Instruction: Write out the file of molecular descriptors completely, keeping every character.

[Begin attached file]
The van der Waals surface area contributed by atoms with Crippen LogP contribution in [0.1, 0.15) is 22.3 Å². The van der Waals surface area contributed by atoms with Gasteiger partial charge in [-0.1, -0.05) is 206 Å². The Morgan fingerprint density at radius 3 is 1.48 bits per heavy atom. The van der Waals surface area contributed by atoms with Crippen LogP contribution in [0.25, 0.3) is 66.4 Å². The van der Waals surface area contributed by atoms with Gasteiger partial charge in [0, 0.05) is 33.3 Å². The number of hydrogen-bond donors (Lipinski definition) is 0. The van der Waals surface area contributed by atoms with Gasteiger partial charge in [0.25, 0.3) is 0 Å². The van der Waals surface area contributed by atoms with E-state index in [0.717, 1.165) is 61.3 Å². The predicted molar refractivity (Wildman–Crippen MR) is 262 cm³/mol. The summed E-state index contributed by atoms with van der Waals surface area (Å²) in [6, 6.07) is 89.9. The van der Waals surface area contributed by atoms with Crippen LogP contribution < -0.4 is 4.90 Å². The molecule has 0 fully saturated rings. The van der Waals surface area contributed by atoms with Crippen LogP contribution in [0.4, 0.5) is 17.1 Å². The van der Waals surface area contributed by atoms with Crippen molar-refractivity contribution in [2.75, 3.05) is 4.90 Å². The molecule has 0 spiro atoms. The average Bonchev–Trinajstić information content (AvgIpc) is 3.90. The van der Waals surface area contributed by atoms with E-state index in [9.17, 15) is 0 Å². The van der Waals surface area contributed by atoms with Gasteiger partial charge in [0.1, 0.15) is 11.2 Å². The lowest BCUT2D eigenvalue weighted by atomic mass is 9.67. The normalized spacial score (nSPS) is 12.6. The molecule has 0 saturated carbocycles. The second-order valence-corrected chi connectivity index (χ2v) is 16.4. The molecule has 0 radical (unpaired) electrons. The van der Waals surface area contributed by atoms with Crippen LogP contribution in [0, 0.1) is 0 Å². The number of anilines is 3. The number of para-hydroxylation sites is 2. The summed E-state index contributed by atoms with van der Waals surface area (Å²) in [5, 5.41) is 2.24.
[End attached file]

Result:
The van der Waals surface area contributed by atoms with Crippen LogP contribution in [0.1, 0.15) is 22.3 Å². The van der Waals surface area contributed by atoms with Gasteiger partial charge in [-0.1, -0.05) is 206 Å². The Morgan fingerprint density at radius 3 is 1.48 bits per heavy atom. The van der Waals surface area contributed by atoms with Crippen LogP contribution in [0.25, 0.3) is 66.4 Å². The van der Waals surface area contributed by atoms with Gasteiger partial charge in [0, 0.05) is 33.3 Å². The number of hydrogen-bond donors (Lipinski definition) is 0. The van der Waals surface area contributed by atoms with Gasteiger partial charge in [0.25, 0.3) is 0 Å². The van der Waals surface area contributed by atoms with E-state index in [0.717, 1.165) is 61.3 Å². The predicted molar refractivity (Wildman–Crippen MR) is 262 cm³/mol. The summed E-state index contributed by atoms with van der Waals surface area (Å²) in [6, 6.07) is 89.9. The van der Waals surface area contributed by atoms with Crippen LogP contribution < -0.4 is 4.90 Å². The molecule has 0 fully saturated rings. The van der Waals surface area contributed by atoms with Crippen LogP contribution in [0.4, 0.5) is 17.1 Å². The van der Waals surface area contributed by atoms with Crippen molar-refractivity contribution in [2.75, 3.05) is 4.90 Å². The molecule has 0 spiro atoms. The average Bonchev–Trinajstić information content (AvgIpc) is 3.90. The van der Waals surface area contributed by atoms with E-state index in [9.17, 15) is 0 Å². The van der Waals surface area contributed by atoms with Gasteiger partial charge in [0.1, 0.15) is 11.2 Å². The lowest BCUT2D eigenvalue weighted by atomic mass is 9.67. The normalized spacial score (nSPS) is 12.6. The molecule has 0 saturated carbocycles. The second-order valence-corrected chi connectivity index (χ2v) is 16.4. The molecule has 0 radical (unpaired) electrons. The van der Waals surface area contributed by atoms with Crippen LogP contribution in [0, 0.1) is 0 Å². The number of anilines is 3. The number of para-hydroxylation sites is 2. The summed E-state index contributed by atoms with van der Waals surface area (Å²) in [5, 5.41) is 2.24.